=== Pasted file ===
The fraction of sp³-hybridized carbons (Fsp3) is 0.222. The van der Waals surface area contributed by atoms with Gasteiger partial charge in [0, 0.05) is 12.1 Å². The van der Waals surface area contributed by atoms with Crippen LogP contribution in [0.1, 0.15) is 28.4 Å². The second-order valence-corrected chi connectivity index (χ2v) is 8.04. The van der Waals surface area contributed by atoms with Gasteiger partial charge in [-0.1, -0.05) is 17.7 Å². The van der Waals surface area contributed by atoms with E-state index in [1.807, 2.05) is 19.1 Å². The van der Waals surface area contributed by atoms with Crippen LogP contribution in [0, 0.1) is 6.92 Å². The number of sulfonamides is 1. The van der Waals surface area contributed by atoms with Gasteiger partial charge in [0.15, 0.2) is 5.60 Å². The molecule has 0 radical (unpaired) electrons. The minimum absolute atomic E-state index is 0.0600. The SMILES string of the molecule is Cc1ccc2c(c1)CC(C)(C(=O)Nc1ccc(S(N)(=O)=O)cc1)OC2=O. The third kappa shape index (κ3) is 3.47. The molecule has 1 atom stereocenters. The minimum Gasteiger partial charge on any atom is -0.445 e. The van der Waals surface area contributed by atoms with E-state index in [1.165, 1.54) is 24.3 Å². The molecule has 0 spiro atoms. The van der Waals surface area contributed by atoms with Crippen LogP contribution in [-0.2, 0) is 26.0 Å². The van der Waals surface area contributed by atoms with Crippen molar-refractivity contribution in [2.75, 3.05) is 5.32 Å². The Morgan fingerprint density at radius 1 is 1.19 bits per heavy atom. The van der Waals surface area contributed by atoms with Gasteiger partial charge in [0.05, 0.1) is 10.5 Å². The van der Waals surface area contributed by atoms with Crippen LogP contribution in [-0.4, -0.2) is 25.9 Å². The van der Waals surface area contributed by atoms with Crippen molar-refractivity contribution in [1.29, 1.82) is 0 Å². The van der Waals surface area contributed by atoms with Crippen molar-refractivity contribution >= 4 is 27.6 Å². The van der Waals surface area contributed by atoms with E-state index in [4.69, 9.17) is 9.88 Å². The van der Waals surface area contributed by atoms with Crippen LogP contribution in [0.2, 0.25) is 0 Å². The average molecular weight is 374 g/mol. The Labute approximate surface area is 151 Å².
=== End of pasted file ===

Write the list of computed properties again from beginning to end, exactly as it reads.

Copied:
The fraction of sp³-hybridized carbons (Fsp3) is 0.222. The van der Waals surface area contributed by atoms with Gasteiger partial charge in [0, 0.05) is 12.1 Å². The van der Waals surface area contributed by atoms with Crippen LogP contribution in [0.1, 0.15) is 28.4 Å². The second-order valence-corrected chi connectivity index (χ2v) is 8.04. The van der Waals surface area contributed by atoms with Gasteiger partial charge in [-0.1, -0.05) is 17.7 Å². The van der Waals surface area contributed by atoms with E-state index in [1.807, 2.05) is 19.1 Å². The van der Waals surface area contributed by atoms with Crippen LogP contribution in [0, 0.1) is 6.92 Å². The number of sulfonamides is 1. The van der Waals surface area contributed by atoms with Gasteiger partial charge in [0.15, 0.2) is 5.60 Å². The molecule has 0 radical (unpaired) electrons. The minimum absolute atomic E-state index is 0.0600. The SMILES string of the molecule is Cc1ccc2c(c1)CC(C)(C(=O)Nc1ccc(S(N)(=O)=O)cc1)OC2=O. The third kappa shape index (κ3) is 3.47. The molecule has 1 atom stereocenters. The minimum Gasteiger partial charge on any atom is -0.445 e. The van der Waals surface area contributed by atoms with E-state index in [1.165, 1.54) is 24.3 Å². The molecule has 0 spiro atoms. The van der Waals surface area contributed by atoms with Crippen LogP contribution in [-0.2, 0) is 26.0 Å². The van der Waals surface area contributed by atoms with Crippen molar-refractivity contribution in [2.75, 3.05) is 5.32 Å². The Morgan fingerprint density at radius 1 is 1.19 bits per heavy atom. The van der Waals surface area contributed by atoms with Gasteiger partial charge in [0.05, 0.1) is 10.5 Å². The van der Waals surface area contributed by atoms with Crippen LogP contribution in [-0.4, -0.2) is 25.9 Å². The van der Waals surface area contributed by atoms with Crippen molar-refractivity contribution in [1.29, 1.82) is 0 Å². The van der Waals surface area contributed by atoms with Crippen molar-refractivity contribution >= 4 is 27.6 Å². The van der Waals surface area contributed by atoms with E-state index in [4.69, 9.17) is 9.88 Å². The van der Waals surface area contributed by atoms with Crippen LogP contribution in [0.2, 0.25) is 0 Å². The average molecular weight is 374 g/mol. The Labute approximate surface area is 151 Å².